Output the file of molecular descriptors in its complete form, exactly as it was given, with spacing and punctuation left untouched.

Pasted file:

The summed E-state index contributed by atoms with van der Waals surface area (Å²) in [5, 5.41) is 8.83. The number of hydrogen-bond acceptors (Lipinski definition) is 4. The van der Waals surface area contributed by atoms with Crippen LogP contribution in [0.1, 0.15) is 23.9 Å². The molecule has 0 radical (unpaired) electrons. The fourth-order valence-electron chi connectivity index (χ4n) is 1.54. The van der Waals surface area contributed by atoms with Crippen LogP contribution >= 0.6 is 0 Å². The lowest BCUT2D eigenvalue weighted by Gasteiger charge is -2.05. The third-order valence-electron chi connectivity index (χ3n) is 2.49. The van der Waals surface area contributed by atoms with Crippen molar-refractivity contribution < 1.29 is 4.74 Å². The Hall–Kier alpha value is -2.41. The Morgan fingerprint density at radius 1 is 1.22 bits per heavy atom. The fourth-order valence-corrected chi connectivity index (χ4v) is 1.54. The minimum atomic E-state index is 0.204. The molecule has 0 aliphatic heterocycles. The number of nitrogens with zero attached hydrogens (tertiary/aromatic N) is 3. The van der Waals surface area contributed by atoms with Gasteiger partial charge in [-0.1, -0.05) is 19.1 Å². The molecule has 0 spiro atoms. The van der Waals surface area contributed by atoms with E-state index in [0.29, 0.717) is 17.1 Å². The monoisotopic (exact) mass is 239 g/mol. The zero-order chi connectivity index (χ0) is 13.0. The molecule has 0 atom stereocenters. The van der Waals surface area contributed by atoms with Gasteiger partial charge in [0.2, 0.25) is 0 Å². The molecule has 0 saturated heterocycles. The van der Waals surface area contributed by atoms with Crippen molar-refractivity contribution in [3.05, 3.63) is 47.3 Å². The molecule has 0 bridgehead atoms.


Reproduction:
The summed E-state index contributed by atoms with van der Waals surface area (Å²) in [5, 5.41) is 8.83. The number of hydrogen-bond acceptors (Lipinski definition) is 4. The van der Waals surface area contributed by atoms with Crippen LogP contribution in [0.1, 0.15) is 23.9 Å². The molecule has 0 radical (unpaired) electrons. The fourth-order valence-electron chi connectivity index (χ4n) is 1.54. The van der Waals surface area contributed by atoms with Crippen LogP contribution >= 0.6 is 0 Å². The lowest BCUT2D eigenvalue weighted by Gasteiger charge is -2.05. The third-order valence-electron chi connectivity index (χ3n) is 2.49. The van der Waals surface area contributed by atoms with Crippen molar-refractivity contribution < 1.29 is 4.74 Å². The Hall–Kier alpha value is -2.41. The Morgan fingerprint density at radius 1 is 1.22 bits per heavy atom. The fourth-order valence-corrected chi connectivity index (χ4v) is 1.54. The minimum atomic E-state index is 0.204. The molecule has 0 aliphatic heterocycles. The number of nitrogens with zero attached hydrogens (tertiary/aromatic N) is 3. The van der Waals surface area contributed by atoms with Gasteiger partial charge in [-0.1, -0.05) is 19.1 Å². The molecule has 0 spiro atoms. The van der Waals surface area contributed by atoms with E-state index in [0.29, 0.717) is 17.1 Å². The monoisotopic (exact) mass is 239 g/mol. The zero-order chi connectivity index (χ0) is 13.0. The molecule has 0 atom stereocenters. The van der Waals surface area contributed by atoms with Gasteiger partial charge in [0.2, 0.25) is 0 Å². The molecule has 0 saturated heterocycles. The van der Waals surface area contributed by atoms with Crippen molar-refractivity contribution in [3.05, 3.63) is 47.3 Å². The molecule has 0 bridgehead atoms.